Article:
Russo is also the president of the Station Fire Memorial Foundation, which was founded about four months after the blaze to ensure a permanent memorial is built at the site of the fire. She became involved three years ago.

The group secured ownership of the land a year ago when Raymond Villanova deeded the property at 211 Cowesett Avenue in West Warwick to the Foundation. More recently, they put up a fence to close off the property, while crosses that served as monuments have been secured in a vault.

Russo said construction would soon take place. The memorial will consist of a lot of stone and brick, as the members want the memorial to “last a lifetime.” They are also gearing up for their first annual golf tournament at the Cranston Country Club Oct. 14 to raise funds.

“As a survivor, my goal is to make those 100 happy and proud of everything we’re accomplishing,” she said. “We honor their lives by building something beautiful. Such incredible things came into my life because of this tragedy, so I can’t be anything other than grateful and blessed.”

But she knows some survivors and family members of those who lost their lives don’t agree. They are still angry. But that emotion, she said, isn’t doing any good.

“Let’s celebrate their lives and try to make this a little less tragic by going forward,” she said.

Lori and Mike Beagan, who attended the library discussion, visited the site before it was fenced in. Though neither of them lost a loved one in the fire, they feel attached to it because Lori’s brother called her and asked her to go to the show that night. They didn’t go because she wasn’t feeling well.

“I was one of those people that if I had been there, I would have been right in front of the stage and I know in my head that I wouldn’t have gotten out,” Lori said. “There’s a reason why I didn’t go and there’s a reason why I’m still here; I just don’t know what that reason is yet.”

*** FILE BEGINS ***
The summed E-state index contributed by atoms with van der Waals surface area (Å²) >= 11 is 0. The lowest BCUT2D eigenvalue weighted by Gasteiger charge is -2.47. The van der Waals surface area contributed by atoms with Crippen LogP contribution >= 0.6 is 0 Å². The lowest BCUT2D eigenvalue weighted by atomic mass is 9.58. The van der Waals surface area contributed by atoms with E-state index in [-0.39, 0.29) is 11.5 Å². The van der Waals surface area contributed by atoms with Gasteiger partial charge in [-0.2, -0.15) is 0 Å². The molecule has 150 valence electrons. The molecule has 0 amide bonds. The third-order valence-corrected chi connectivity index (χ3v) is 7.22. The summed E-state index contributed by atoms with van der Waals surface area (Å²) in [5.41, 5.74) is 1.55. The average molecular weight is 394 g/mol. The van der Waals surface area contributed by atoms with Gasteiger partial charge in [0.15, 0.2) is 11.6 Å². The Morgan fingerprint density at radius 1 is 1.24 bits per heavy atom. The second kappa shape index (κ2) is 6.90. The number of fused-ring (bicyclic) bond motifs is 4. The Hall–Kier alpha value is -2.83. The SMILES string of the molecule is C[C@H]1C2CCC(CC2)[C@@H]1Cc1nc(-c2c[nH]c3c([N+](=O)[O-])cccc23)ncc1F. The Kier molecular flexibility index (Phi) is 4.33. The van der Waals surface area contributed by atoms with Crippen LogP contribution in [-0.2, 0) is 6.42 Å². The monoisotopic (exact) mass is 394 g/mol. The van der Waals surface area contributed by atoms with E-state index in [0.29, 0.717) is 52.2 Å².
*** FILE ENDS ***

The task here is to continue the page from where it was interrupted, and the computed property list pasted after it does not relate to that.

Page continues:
But Mike said he has an idea.

“I never would have met her,” he said. “She’s changed my life and risen me up.”

While at the site, Mike said he was overwhelmed with emotion. Ever since then, he’s been interested in the topic, and Lonardo’s book helped him learn more.

“The book was really insightful,” he said.

For Lonardo, interviewing Russo and her loved ones was eye opening. It’s an experience he’ll never forget.

“I imagined what she was going through,” he said. “I really felt all these things for the first time.”

Lonardo is the co-author of “Life, with Cancer: The Lauren Terrazzano Story” and “Caught in the Act: A Family’s Fight to Save Their Daughter from a Serial Killer,” and the author of “Strike IX,” among other books.

He’s working on getting two more non-fiction works published, including the story of Jamie Coyle, an ice hockey player from Cumberland who had a stroke when she was 12. She is 17 now, and doing well. The goal of the book, said Lonardo, is to raise awareness about pediatric stroke.

“It’s not common, but it happens more than people would think,” he said.

The other story focuses on Scott Hornoff, a Warwick police officer who was wrongfully convicted of first-degree murder. Hornoff was charged with the 1989 killing of his ex-girlfriend, Victoria Cushman, and served six and a half years behind bars for a crime he didn’t commit.

“He’s not angry; he just wants to tell his story,” Lonardo said. “He’s got a lot to say.”

Lonardo, who resides in Lincoln with his wife Janice and their son Jake, has also written fiction novels. But when composing non-fiction, he always leans toward informative, tender topics.

“These stories are real,” he said. “I respect people who have gone through these traumatic events. If somebody can come away with something positive from it, it’s not a sad story of suffering.”

To learn more about Lonardo and to get a copy of the book, visit For updates about the Foundation, visit